Developing Maize (Zea Mays) Populations Resistant to Stem Borers for South Eastern Nigeria



Development of maize populations resistant to stem borers depends largely on the existence of useful genes or alleles, which can combine to confer resistance to progenies. Such genes are often available in areas of stress, having been responsible for the survival of such crops over the years. Pink stem borer, Sesamia calamistis (Hampson, Noctuidae) and sugarcane borer, Eldana saccharina (Walker, Pyralidae) are endemic in southeastern Nigeria. Damages caused by the larvae of these moths are more prevalent during the second planting season (August-November). Genetic diversity for a range of agronomic and resistance attributes within 209 local maize collections from southeastern Nigeria and 3 improved check varieties were investigated in field trials in randomised complete block design (RCBD) with two replications across three environments. Data collected from the evaluations were subjected to both uni- and multivariate statistics. Furthermore, four traits namely, leaf feeding, ear damage, shoot breakage and yield were used from across three environments to construct a selection index. The multivariate analysis on the plant attributes, using canonical discriminant analysis, revealed the agronomic and borer damage parameters that contributed significantly to the total variation observed in different environments. Out of the four canonical discriminant functions obtained, two had significant (P=0.05) eigenvalues accounting for over 98 % of the total variation. The first canonical function was mainly associated with yield while the second was associated with the borer damage attributes. Rank summation index (RSI) used to rank the entries for resistance to stem borers identified 11 genotypes representing top 5 % of the total as resistant. In the second experiment the 11 genotypes and their hybrids, made in a diallel fashion were evaluated for agronomic and borer damage attributes in seven environments in RCBD with three replications. Data collected were subjected to analysis of variance and those found significant (P=0.05) were further subjected to diallel analysis using Griffing’s method 2 model 1 for fixed effects. Significant GCA and SCA effects were obtained for most of the traits studied in the various environments and in the pooled environment thus indicating that additive and non-additive gene effects were involved in the expressions of the traits studied. However, in a few cases, only GCA or SCA was important thus indicating the relative importance of the genetic component of the variance. The assessment of the agronomic and borer damage attributes of the parents and the crosses indicate that the variety crosses were not superior to the parents in most of the traits. The significant differences observed between the parents and the crosses for dead heart and leaf feeding damage parameters is suggestive of the occurrence of exploitable heterosis for the development of genotypes that are resistant to stem borer attack. Genotypes SE NG-33, SE NG-65 and TZBR Syn W had high negative GCA values for dead heart while SE NG-62, SE NG-148, TZBR Syn W and TZBR ELD 3 C2 had the high negative GCA values for leaf feeding damage. For ear damage, SE NG-65, SE NG-67, SE NG-119, SE NG-148 and AMA TZBR-W-C1 had high negative GCA estimates. Genotypes SE NG-33, SE NG-62, SE NG-65, SE NG-77, SE NG-106 and SE NG-119 had the highest positive GCA effects for grain yield. The nine genotypes selected formed two heterotic pools: Group A comprised SE NG-33, SE NG-77, SE NG-106, SE NG-148 and TZBR Syn W while Group B included SE NG-62, SE NG-119, AMA TZBR-W-C1 and TZBR ELD 3 C2. Average yield of the grouped genotypes crossed in all possible combinations was 1.06 t ha-1 showing 5 % yield increase. Furthermore, the best five yielding crosses namely; SE NG-33 x TZBR ELD 3 C2, SE NG-62 x SE NG-77, SE NG-62 x SE NG-106, SE NG-106 x TZBR ELD 3 C2 and TZBR Syn W x TZBR ELD 3 C2, selected may be used as population crosses or in the formation of composite varieties.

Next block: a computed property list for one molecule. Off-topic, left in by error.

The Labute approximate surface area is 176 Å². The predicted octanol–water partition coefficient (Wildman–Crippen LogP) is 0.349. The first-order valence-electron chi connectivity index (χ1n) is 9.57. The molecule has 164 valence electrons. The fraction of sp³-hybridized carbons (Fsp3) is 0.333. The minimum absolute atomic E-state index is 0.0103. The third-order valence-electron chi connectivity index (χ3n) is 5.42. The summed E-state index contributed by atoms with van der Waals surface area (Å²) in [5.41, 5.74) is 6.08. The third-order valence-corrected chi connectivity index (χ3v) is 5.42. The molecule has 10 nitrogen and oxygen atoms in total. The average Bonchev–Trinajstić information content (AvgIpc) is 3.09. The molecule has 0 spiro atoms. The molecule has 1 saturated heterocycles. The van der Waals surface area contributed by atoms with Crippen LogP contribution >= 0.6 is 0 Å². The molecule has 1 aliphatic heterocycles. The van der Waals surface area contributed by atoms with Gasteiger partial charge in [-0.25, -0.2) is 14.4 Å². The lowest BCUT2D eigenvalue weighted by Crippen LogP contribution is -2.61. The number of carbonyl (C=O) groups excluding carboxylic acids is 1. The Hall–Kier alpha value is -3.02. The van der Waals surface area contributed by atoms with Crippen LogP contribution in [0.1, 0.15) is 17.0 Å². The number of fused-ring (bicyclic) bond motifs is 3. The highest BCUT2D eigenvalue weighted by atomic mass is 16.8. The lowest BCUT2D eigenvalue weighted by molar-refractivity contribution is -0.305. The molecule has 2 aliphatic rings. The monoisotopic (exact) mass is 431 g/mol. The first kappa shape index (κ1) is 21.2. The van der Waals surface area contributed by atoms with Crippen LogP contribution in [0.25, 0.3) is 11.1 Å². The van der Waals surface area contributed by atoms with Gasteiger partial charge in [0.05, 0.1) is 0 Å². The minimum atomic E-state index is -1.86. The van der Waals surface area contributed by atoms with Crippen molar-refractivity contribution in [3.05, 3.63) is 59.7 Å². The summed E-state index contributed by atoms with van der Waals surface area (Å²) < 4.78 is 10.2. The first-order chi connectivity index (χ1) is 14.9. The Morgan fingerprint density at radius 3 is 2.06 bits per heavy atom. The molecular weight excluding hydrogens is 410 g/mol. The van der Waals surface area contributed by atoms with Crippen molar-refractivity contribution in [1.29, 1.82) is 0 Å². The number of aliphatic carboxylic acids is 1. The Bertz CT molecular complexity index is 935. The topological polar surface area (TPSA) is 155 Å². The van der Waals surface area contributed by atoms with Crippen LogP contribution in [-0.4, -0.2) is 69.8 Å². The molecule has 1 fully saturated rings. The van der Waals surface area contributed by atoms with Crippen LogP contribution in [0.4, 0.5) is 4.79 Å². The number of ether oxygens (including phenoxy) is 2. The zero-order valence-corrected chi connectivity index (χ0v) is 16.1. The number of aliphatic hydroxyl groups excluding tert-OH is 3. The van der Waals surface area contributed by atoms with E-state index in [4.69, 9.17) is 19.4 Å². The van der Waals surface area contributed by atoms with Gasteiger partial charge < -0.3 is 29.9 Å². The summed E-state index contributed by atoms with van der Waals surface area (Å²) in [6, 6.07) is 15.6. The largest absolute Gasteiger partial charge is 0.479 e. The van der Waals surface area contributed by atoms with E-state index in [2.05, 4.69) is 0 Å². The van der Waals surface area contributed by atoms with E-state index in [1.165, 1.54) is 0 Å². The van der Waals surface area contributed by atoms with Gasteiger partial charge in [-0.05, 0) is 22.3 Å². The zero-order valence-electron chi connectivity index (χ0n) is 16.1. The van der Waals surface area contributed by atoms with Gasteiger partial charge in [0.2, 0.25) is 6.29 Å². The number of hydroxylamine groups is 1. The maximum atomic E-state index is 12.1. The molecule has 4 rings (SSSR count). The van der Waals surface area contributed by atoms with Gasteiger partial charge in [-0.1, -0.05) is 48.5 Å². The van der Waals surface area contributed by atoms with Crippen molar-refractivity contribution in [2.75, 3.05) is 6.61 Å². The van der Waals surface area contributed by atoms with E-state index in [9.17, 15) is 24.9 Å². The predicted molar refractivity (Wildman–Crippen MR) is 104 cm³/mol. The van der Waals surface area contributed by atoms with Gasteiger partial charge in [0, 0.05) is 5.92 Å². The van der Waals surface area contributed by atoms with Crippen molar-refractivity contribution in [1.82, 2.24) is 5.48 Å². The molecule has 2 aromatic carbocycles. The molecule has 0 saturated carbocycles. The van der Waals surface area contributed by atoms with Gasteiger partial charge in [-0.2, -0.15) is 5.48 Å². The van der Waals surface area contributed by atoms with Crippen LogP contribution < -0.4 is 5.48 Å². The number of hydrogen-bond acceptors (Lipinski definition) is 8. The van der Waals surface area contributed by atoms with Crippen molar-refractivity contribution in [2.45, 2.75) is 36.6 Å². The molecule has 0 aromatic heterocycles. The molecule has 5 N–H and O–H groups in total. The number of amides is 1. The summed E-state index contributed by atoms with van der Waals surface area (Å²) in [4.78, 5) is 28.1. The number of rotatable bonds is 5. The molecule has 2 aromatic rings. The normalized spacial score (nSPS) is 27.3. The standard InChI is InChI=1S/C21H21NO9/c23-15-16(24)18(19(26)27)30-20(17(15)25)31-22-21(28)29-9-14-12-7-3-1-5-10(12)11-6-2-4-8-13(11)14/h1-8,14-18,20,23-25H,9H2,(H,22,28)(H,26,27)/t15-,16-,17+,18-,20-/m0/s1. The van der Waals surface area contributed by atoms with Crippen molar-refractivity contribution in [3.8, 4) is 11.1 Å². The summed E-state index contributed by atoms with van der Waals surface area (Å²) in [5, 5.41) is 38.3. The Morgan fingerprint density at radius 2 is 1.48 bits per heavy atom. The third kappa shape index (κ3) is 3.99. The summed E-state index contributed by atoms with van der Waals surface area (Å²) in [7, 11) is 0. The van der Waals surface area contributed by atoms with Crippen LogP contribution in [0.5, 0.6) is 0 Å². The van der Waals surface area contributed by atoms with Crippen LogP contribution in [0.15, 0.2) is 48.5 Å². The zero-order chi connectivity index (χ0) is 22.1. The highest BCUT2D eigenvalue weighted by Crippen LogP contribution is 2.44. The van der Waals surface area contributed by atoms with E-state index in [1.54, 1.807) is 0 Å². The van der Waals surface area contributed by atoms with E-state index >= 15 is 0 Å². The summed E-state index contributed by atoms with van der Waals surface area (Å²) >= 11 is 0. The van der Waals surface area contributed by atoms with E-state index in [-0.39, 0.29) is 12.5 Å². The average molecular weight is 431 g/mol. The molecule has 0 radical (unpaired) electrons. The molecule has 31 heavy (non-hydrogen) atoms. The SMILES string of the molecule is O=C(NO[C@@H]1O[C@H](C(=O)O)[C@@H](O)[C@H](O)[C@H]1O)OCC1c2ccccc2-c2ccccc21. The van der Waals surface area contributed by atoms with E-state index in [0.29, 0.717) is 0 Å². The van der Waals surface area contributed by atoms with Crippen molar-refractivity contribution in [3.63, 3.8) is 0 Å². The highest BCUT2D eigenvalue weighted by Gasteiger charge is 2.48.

Get Full Work

Using this Service/Resources:
You are allowed to use the original model papers you will receive in the following ways:
1. As a source for additional understanding of the subject.
2. As a source for ideas for your own research work (if properly referenced).
3. For PROPER paraphrasing (see your university definition of plagiarism and acceptable paraphrase)
4. Direct citing (if referenced properly)
Thank you so much for your respect to the authors copyright.